Compare any two graphics cards:
Radeon HD 3870 512MB vs Radeon HD 6670 (OEM) 1GB
IntroThe Radeon HD 3870 512MB makes use of a 55 nm design. AMD has set the core speed at 775 MHz. The GDDR3 memory runs at a speed of 900 MHz on this specific model. It features 320(64x5) SPUs as well as 16 Texture Address Units and 16 ROPs.
Compare those specs to the Radeon HD 6670 (OEM) 1GB, which comes with a GPU core clock speed of 800 MHz, and 1024 MB of GDDR5 memory running at 1000 MHz through a 128-bit bus. It also is made up of 480 Stream Processors, 24 Texture Address Units, and 8 Raster Operation Units.
(No game benchmarks for this combination yet.)
Power Usage and Theoretical Benchmarks
Power Consumption (Max TDP)
In theory, the Radeon HD 6670 (OEM) 1GB should be a bit faster than the Radeon HD 3870 512MB overall. (explain)
Texel RateThe Radeon HD 6670 (OEM) 1GB should be much (more or less 55%) better at AF than the Radeon HD 3870 512MB. (explain)
Pixel RateThe Radeon HD 3870 512MB will be much (approximately 94%) more effective at anti-aliasing than the Radeon HD 6670 (OEM) 1GB, and will be able to handle higher screen resolutions without losing too much performance. (explain)
Please note that the above 'benchmarks' are all just theoretical - the results were calculated based on the card's specifications, and real-world performance may (and probably will) vary at least a bit.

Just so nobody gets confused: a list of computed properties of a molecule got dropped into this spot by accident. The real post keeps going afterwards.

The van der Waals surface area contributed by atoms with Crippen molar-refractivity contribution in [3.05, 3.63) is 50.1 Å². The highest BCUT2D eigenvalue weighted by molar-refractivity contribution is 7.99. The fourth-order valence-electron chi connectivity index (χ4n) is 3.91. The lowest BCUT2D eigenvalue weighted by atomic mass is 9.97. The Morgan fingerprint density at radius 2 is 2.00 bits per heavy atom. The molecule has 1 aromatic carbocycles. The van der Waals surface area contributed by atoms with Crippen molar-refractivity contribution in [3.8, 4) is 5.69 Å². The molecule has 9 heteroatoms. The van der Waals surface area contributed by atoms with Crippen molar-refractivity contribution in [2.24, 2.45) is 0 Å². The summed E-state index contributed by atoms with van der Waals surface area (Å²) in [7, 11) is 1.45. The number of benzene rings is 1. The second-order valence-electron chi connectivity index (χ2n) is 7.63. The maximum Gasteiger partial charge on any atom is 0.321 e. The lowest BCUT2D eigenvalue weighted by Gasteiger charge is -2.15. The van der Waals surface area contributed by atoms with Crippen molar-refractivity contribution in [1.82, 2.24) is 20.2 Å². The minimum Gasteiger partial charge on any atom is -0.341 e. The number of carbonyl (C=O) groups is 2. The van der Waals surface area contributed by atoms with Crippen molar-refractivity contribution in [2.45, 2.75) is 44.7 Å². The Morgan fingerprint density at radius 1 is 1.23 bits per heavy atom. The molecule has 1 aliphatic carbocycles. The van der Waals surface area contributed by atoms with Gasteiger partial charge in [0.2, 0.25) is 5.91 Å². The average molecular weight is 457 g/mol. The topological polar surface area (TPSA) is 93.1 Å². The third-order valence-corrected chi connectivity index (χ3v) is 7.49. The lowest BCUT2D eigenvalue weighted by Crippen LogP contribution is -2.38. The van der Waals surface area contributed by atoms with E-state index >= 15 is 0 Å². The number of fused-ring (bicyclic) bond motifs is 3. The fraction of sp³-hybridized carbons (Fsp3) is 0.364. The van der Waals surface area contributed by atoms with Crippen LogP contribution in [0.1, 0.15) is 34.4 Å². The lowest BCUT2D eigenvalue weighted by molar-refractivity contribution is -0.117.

Please note that the price comparisons are based on search keywords - sometimes it might show cards with very similar names that are not exactly the same as the one chosen in the comparison. We do try to filter out the wrong results as best we can, though.
Memory Bandwidth: Bandwidth is the max amount of data (counted in megabytes per second) that can be transferred across the external memory interface in one second. It is worked out by multiplying the interface width by its memory clock speed. In the case of DDR type RAM, it must be multiplied by 2 once again. If DDR5, multiply by ANOTHER 2x. The higher the bandwidth is, the better the card will be in general. It especially helps with anti-aliasing, High Dynamic Range and high resolutions.
Texel Rate: Texel rate is the maximum texture map elements (texels) that can be applied per second. This figure is worked out by multiplying the total number of texture units by the core speed of the chip. The better the texel rate, the better the card will be at handling texture filtering (anisotropic filtering - AF). It is measured in millions of texels in a second.
Pixel Rate: Pixel rate is the maximum amount of pixels that the graphics card could possibly record to its local memory per second - measured in millions of pixels per second. The figure is calculated by multiplying the amount of Raster Operations Pipelines by the the core clock speed. ROPs (Raster Operations Pipelines - aka Render Output Units) are responsible for drawing the pixels (image) on the screen. The actual pixel output rate also depends on lots of other factors, most notably the memory bandwidth of the card - the lower the bandwidth is, the lower the potential to get to the max fill rate.